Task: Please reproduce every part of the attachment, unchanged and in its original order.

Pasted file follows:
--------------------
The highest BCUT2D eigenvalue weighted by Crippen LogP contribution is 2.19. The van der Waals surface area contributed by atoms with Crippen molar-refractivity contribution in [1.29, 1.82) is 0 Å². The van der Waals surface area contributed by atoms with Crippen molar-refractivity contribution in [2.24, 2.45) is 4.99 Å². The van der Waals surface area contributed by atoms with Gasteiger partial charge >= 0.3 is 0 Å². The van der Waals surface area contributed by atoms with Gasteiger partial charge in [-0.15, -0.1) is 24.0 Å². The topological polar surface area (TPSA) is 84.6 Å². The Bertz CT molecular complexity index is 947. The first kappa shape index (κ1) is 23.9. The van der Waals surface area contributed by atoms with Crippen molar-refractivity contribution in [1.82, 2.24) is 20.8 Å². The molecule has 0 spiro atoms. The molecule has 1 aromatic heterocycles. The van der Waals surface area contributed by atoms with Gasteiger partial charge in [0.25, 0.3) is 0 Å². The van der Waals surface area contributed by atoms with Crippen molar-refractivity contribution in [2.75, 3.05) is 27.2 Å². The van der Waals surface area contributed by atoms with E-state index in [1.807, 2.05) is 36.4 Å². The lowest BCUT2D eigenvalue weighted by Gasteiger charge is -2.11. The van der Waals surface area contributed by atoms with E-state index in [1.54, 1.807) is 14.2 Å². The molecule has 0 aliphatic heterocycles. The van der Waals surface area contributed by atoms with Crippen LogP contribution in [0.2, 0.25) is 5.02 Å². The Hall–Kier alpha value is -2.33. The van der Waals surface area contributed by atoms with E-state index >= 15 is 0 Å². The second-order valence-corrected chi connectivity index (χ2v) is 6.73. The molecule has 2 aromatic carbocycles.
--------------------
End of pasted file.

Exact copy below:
The highest BCUT2D eigenvalue weighted by Crippen LogP contribution is 2.19. The van der Waals surface area contributed by atoms with Crippen molar-refractivity contribution in [1.29, 1.82) is 0 Å². The van der Waals surface area contributed by atoms with Crippen molar-refractivity contribution in [2.24, 2.45) is 4.99 Å². The van der Waals surface area contributed by atoms with Gasteiger partial charge >= 0.3 is 0 Å². The van der Waals surface area contributed by atoms with Gasteiger partial charge in [-0.15, -0.1) is 24.0 Å². The topological polar surface area (TPSA) is 84.6 Å². The Bertz CT molecular complexity index is 947. The first kappa shape index (κ1) is 23.9. The van der Waals surface area contributed by atoms with Crippen molar-refractivity contribution in [1.82, 2.24) is 20.8 Å². The molecule has 0 spiro atoms. The molecule has 1 aromatic heterocycles. The van der Waals surface area contributed by atoms with Gasteiger partial charge in [0.25, 0.3) is 0 Å². The van der Waals surface area contributed by atoms with Crippen molar-refractivity contribution in [2.75, 3.05) is 27.2 Å². The van der Waals surface area contributed by atoms with E-state index in [1.807, 2.05) is 36.4 Å². The lowest BCUT2D eigenvalue weighted by Gasteiger charge is -2.11. The van der Waals surface area contributed by atoms with E-state index in [1.54, 1.807) is 14.2 Å². The molecule has 0 aliphatic heterocycles. The van der Waals surface area contributed by atoms with Crippen LogP contribution in [0.2, 0.25) is 5.02 Å². The Hall–Kier alpha value is -2.33. The van der Waals surface area contributed by atoms with E-state index >= 15 is 0 Å². The second-order valence-corrected chi connectivity index (χ2v) is 6.73. The molecule has 2 aromatic carbocycles.